No Christmas gift for CBC

No Christmas present for CBC

; DAY

It was the “Christmas for Campers” at Radio-Canada since the end of June, but the party is now over.

On the recommendation of Pablo Rodriguez, Minister of Heritage, the Council of Ministers of the federal government has just ordered the Administrative Tribunal to re-examine the very generous gift it had made to the public broadcaster. The CRTC had in fact renewed for five years the licenses of all CBC/Radio-Canada services in English and French, while freeing the public broadcaster from most of the constraints that had always been imposed on it. Even the broadcaster's upper management, who were still quite satisfied with themselves, were left speechless. 

Basically, for the next few years – probably seven, because that's usually the real length of a five-year license! – Radio-Canada would no longer have to concern itself with any obligation towards independent producers on linear television nor with worrying about local programming, the predominance of Canadian content and general interest or in French for young people and children. The broadcaster could now subtract from its traditional channels all the funds it wants to entertain them on its digital platforms.

The ” free for all ” that the CRTC has always strictly forbidden to private networks, he offered it on a silver platter to CBC/Radio-Canada.

A GREAT UNANIMITY

This gift, as unusual as it is exceptional, made almost everything that teems and frogs in the world of television jump, except, perhaps, certain private networks. They no doubt hoped that this sudden relaxation of the CRTC would benefit them when renewing their own licenses. I had never seen such unanimity against a CRTC decision, both in English Canada and in Quebec.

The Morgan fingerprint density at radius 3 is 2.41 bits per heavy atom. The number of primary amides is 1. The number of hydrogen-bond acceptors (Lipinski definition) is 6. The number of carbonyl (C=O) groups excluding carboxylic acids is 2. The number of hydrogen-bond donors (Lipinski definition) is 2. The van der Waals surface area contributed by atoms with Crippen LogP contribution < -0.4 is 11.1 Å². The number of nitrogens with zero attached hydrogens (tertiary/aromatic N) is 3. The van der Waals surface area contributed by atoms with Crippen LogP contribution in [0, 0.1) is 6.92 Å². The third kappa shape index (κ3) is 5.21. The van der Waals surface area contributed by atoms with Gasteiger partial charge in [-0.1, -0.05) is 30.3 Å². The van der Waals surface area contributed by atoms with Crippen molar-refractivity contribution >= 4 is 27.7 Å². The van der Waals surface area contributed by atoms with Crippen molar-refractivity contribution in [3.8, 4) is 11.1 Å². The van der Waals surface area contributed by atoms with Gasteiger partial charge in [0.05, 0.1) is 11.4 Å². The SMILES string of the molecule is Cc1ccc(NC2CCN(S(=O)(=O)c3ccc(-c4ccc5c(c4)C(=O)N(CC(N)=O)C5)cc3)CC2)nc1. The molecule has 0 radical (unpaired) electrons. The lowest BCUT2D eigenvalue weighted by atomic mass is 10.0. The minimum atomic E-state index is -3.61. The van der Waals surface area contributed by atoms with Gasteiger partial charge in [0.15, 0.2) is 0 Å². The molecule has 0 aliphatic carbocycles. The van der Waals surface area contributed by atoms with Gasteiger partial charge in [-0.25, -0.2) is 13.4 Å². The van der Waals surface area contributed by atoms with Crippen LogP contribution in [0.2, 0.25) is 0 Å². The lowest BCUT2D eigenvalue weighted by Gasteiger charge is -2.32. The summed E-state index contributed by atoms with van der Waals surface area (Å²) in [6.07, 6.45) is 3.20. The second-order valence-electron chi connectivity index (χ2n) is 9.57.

The federal government therefore had no choice but to intervene. Last week, he therefore asked the CRTC not only to reconsider its decision, but to convene a new public hearing. But by what blindness did President Ian Scott not foresee the outcry that the decision would raise? Especially since of the four commissioners he had chosen to sit with him, two opposed the final judgment. To my knowledge, no first license or renewal has been granted with such significant dissent.

WHY FIVE YEARS?

I still have a lot of find it hard to understand that the CRTC has renewed Radio-Canada's licenses for five years, when the future of all Canadian television, including that of its digital platforms, depends in large part on Bill C-11.&nbsp ;

Currently pending in the Senate, the bill will not pass the House of Commons until the end of the year. Wouldn't it have been wiser to just extend existing licenses until the skies cleared up? Especially since the report on the future of communications from Janet Yale's group is still lagging behind and contains important recommendations concerning CBC/Radio-Canada.

The Liberals must also remember that their latest election platform, still very fresh in my memory, requires them to update the mandate of CBC/Radio-Canada. A mandate, among other things, that would eventually eliminate advertising from news and public affairs programming, increase news production, promote the French language and Francophone cultures across the country and more. < /p>

Clearly, the CRTC hasn't read the Janet Yale report, let alone the Liberal party platform! 

No Christmas present for CBC